Cancer is a family disease, affecting the individual patient and the family. For Chinese patients and their families in Canada, adjusting to cancer may be particularly distressing when culture and language are not congruent with the mainstream model of care delivery.
In view of the limited research on the cancer experience of Chinese families, this study aims to examine the interrelatedness of patients and family caregivers' distress among a Chinese-speaking cancer population in Canada.
Semi-structured interviews were conducted with a purposive sample of 10 Chinese-speaking cancer patients and 6 family caregivers. Qualitative analysis of the interview data was conducted to construct cross-cutting themes regarding the experiences of distress after a cancer diagnosis.
Four overarching themes emerged from the analysis: (1) misconception about cancer, (2) tensions in disclosure, (3) patient and family caregiver distress, and (4) concealing emotion in patient and family caregiver. Notably, the interrelatedness of patients and family caregivers' distress was highlighted, as patients and family caregivers both sought to regulate their own emotions to protect one another's mental well-being.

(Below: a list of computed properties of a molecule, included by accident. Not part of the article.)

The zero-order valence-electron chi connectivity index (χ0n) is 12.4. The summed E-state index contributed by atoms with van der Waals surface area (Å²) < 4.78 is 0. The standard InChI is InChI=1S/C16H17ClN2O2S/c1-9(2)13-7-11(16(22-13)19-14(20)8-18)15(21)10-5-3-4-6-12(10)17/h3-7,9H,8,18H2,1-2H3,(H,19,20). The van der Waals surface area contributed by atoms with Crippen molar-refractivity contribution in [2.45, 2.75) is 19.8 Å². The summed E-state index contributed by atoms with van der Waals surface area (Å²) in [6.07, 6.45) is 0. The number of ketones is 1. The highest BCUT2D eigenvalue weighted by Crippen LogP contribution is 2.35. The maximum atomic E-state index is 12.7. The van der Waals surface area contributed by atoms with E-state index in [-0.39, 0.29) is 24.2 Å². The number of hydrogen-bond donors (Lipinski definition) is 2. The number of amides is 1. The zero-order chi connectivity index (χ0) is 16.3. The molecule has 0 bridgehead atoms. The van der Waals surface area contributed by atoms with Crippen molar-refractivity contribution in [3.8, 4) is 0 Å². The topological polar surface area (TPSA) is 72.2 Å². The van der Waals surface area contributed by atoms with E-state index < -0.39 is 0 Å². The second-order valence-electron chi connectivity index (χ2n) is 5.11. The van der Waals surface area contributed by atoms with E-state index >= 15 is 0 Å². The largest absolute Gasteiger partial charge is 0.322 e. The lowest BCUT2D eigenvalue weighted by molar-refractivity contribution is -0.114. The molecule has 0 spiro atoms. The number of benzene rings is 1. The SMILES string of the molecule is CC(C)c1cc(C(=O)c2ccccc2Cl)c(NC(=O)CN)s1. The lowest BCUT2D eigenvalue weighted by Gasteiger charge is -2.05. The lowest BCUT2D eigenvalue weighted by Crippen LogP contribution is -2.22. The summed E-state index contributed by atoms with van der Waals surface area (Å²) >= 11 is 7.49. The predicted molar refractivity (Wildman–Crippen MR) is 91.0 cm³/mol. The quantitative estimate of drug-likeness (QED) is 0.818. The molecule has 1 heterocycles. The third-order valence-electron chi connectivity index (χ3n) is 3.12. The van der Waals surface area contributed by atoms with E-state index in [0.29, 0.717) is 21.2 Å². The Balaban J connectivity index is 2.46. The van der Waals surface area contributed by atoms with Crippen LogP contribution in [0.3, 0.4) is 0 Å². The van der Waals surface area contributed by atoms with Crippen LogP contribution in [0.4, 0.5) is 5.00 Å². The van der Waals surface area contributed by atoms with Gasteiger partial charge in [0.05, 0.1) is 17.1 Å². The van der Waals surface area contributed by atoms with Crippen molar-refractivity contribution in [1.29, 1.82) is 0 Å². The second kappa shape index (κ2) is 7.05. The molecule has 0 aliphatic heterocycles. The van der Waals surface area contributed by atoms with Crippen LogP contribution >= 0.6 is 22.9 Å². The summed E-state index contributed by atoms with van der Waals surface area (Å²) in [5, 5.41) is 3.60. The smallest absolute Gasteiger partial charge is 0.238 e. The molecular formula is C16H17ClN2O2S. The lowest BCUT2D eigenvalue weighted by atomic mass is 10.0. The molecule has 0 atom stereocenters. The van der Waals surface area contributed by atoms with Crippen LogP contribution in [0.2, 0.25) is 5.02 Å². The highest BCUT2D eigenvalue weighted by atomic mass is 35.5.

The study provides insights into the distress of living with cancer and the impact on family relationships. Understanding the patients and family members' cultural and social contexts also provides the foundation for patient- and family-centered care.
Healthcare professionals can provide culturally appropriate care by recognizing the needs, values, and beliefs of cancer patients and their families. Furthermore, the patient–family caregiver dyad needs to be considered as the unit of care.
Author Affiliations: BC Cancer (Dr Lee); and School of Population and Public Health, University of British Columbia (Drs Lee, Gotay, and Kazanjian), Vancouver; School of Nursing, Trinity Western University (Dr Sawatzky), Langley; and Centre for Health Evaluation and Outcome Sciences, St Paul's Hospital (Dr Sawatzky), Vancouver, British Columbia, Canada.
Dr Lee's dissertation project was funded by a graduate trainee award from Western Regional Training Centre for Health Services Research, scholarships from University of British Columbia, a graduate fellowship from Canadian Institutes of Health Research Team for Supportive Cancer Care, and an interdisciplinary fellowship from Canadian Frailty Network. Dr Sawatzky is supported by a Canada Research Chair in Patient-Reported Outcomes.
The authors have no conflicts of interest to disclose.
Correspondence: Joyce W.K. Lee, PhD, BC Cancer, Ste 600, 750 W Broadway, Vancouver, BC V5Z 1H1, Canada (email@example.com).
Accepted for publication March 27, 2018.